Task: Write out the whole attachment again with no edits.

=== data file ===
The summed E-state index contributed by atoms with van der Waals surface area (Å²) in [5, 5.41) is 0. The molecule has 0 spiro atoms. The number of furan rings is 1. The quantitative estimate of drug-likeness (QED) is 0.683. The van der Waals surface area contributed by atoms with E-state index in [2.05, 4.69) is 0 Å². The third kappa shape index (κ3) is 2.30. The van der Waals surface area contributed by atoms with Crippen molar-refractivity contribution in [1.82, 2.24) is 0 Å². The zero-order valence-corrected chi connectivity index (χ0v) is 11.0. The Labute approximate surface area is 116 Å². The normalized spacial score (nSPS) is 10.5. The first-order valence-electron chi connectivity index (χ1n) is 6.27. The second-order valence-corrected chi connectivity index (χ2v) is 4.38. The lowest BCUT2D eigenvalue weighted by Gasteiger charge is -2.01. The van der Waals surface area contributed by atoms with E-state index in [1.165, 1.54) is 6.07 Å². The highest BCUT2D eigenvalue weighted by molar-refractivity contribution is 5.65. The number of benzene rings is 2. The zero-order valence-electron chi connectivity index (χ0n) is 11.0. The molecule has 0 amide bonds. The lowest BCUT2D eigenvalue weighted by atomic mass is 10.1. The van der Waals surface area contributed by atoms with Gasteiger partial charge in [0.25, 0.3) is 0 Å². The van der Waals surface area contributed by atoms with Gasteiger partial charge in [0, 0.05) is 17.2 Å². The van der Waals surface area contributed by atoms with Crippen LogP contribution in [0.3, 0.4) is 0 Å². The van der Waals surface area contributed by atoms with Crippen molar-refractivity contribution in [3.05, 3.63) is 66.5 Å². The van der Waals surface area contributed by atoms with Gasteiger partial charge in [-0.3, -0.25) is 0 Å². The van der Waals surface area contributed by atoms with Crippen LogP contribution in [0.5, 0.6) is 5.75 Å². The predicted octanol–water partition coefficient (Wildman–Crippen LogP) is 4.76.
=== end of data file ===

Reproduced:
The summed E-state index contributed by atoms with van der Waals surface area (Å²) in [5, 5.41) is 0. The molecule has 0 spiro atoms. The number of furan rings is 1. The quantitative estimate of drug-likeness (QED) is 0.683. The van der Waals surface area contributed by atoms with E-state index in [2.05, 4.69) is 0 Å². The third kappa shape index (κ3) is 2.30. The van der Waals surface area contributed by atoms with Crippen molar-refractivity contribution in [1.82, 2.24) is 0 Å². The zero-order valence-corrected chi connectivity index (χ0v) is 11.0. The Labute approximate surface area is 116 Å². The normalized spacial score (nSPS) is 10.5. The first-order valence-electron chi connectivity index (χ1n) is 6.27. The second-order valence-corrected chi connectivity index (χ2v) is 4.38. The lowest BCUT2D eigenvalue weighted by Gasteiger charge is -2.01. The van der Waals surface area contributed by atoms with E-state index in [1.165, 1.54) is 6.07 Å². The highest BCUT2D eigenvalue weighted by molar-refractivity contribution is 5.65. The number of benzene rings is 2. The zero-order valence-electron chi connectivity index (χ0n) is 11.0. The molecule has 0 amide bonds. The lowest BCUT2D eigenvalue weighted by atomic mass is 10.1. The van der Waals surface area contributed by atoms with Gasteiger partial charge in [0.25, 0.3) is 0 Å². The van der Waals surface area contributed by atoms with Gasteiger partial charge in [0, 0.05) is 17.2 Å². The van der Waals surface area contributed by atoms with Crippen LogP contribution in [0.3, 0.4) is 0 Å². The van der Waals surface area contributed by atoms with Crippen molar-refractivity contribution in [3.05, 3.63) is 66.5 Å². The van der Waals surface area contributed by atoms with Gasteiger partial charge in [-0.3, -0.25) is 0 Å². The van der Waals surface area contributed by atoms with Crippen LogP contribution in [0.5, 0.6) is 5.75 Å². The predicted octanol–water partition coefficient (Wildman–Crippen LogP) is 4.76.